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Solar-powered plane completes first leg of American odyssey

A Swiss-made, solar-powered airplane called Solar Impulse completed an 18-hour flight from San Francisco to Phoenix on Saturday, marking the first leg of a fuel-free odyssey across America.

Adventurer Bertrand Piccard piloted the craft, which has the wingspan of a jumbo jet but the weight of a typical passenger car, to its landing at Phoenix's Sky Harbor International Airport at 12:30 a.m. MST (3:30 a.m. EDT).

The flight went so smoothly that Piccard had to fly in circles for hours while he waited for the airport to shut down commercial flight operations as a safety precaution.

"It's a little bit like being in a dream," he told reporters after landing.

Piccard started out from Moffett Field in California's San Francisco Bay Area on Friday just after sunrise, a little more than 18 hours earlier. He could have driven the distance between the two cities in two-thirds that time – but that's not the point.

"A flying laboratory for clean technologies, this prototype is the result of seven years of intense work in the fields of materials science, energy management and man-machine interface," Andre Borschberg, Solar Impulse's co-founder and CEO, said before the flight.

Borschberg and Piccard are taking turns in the pilot's seat for a months-long series of flights that should end up in New York around the Fourth of July. Each leg of the odyssey is being monitored via streaming video, and the project is collecting thousands of names that will be added to a "Clean Generation" list of supporters carried in the cockpit.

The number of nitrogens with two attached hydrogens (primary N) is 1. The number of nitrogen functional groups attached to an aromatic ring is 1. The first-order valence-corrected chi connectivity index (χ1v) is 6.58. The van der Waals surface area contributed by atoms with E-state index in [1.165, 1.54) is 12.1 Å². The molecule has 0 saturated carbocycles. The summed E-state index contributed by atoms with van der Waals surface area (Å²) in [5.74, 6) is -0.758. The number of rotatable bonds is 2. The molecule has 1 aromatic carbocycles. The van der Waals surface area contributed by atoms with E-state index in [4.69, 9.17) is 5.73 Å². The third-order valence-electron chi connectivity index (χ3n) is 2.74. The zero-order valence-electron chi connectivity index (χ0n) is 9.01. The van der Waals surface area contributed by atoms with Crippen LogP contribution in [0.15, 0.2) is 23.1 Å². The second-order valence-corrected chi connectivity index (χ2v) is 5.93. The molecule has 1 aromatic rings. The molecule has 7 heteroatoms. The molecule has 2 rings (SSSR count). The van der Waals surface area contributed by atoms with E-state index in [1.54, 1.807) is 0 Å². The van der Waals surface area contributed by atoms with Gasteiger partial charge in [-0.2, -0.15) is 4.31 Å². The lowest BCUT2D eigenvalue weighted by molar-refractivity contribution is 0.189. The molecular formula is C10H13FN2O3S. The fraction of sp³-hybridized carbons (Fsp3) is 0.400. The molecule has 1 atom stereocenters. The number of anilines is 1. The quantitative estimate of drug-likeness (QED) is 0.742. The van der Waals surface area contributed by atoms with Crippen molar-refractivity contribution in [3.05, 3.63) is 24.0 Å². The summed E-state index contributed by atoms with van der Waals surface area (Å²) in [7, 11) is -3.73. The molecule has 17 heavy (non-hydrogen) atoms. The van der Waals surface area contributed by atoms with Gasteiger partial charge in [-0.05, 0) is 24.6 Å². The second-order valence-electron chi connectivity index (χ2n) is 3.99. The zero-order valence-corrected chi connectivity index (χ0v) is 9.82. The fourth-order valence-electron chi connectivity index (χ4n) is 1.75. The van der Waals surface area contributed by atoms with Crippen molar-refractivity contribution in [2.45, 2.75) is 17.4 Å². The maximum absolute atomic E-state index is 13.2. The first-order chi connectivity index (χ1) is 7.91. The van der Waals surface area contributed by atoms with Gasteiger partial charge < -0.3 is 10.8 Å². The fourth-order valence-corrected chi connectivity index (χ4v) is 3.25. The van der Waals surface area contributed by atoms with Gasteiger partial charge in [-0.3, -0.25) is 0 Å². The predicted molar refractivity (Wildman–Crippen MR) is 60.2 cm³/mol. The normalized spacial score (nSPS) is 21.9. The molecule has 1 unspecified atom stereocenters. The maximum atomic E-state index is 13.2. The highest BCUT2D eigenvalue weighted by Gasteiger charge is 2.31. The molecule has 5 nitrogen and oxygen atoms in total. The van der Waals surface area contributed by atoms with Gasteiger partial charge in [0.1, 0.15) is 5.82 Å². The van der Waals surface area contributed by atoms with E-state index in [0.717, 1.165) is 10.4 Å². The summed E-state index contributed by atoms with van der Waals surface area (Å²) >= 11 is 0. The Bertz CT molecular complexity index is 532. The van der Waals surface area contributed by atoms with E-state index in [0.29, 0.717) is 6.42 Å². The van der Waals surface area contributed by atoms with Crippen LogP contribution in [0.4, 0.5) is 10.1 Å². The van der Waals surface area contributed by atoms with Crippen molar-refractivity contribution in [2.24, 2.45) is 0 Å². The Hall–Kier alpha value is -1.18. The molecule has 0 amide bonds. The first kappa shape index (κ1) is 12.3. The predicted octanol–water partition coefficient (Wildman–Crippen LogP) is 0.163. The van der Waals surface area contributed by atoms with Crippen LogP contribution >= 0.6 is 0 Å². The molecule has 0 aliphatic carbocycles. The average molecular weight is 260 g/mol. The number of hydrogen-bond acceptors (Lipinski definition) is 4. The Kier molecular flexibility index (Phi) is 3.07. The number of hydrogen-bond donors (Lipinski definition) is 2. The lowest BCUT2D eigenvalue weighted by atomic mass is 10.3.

Solar Impulse's power comes from its 12,000 photovoltaic cells, which soak up sunlight and store the electrical energy in batteries for use when the sun isn't shining. The plane generates as much power as a motor scooter for its four 10-horsepower motors. That's why the carbon-fiber craft has to be so big and light.

The "Across America" mission builds upon Piccard's experience as a record-setting, round-the-world balloonist, and draws upon financial backing from Swiss business concerns. In 2010, Solar Impulse took on the world's first solar-powered night flight, a 26-hour affair in Switzerland. The next year, it made the first international solar flight, from Switzerland to Belgium to France. And in 2012, it went on the first solar-powered intercontinental flight, from Europe to North Africa.

Borschberg told NBC News that flying across America poses a different set of challenges, due to the density of air traffic. "These places are very busy, so it's a learning experience," he said.

Over the next couple of months, Solar Impulse is due to fly from Phoenix to Dallas-Fort Worth, then to St. Louis, then Washington, then New York. As ambitious as this odyssey is, it's just a warm-up for the venture's ultimate goal: circumnavigating the world with solar power in 2015.

It may be a long time before solar-powered flight proves practical for passenger service. Borschberg said Solar Impulse's Swiss sponsors are more interested in the environmentally friendly technologies behind the project, ranging from more efficient solar power generation to lightweight carbon composite materials. "Their motivation is to develop products for applications on the ground," he told NBC News.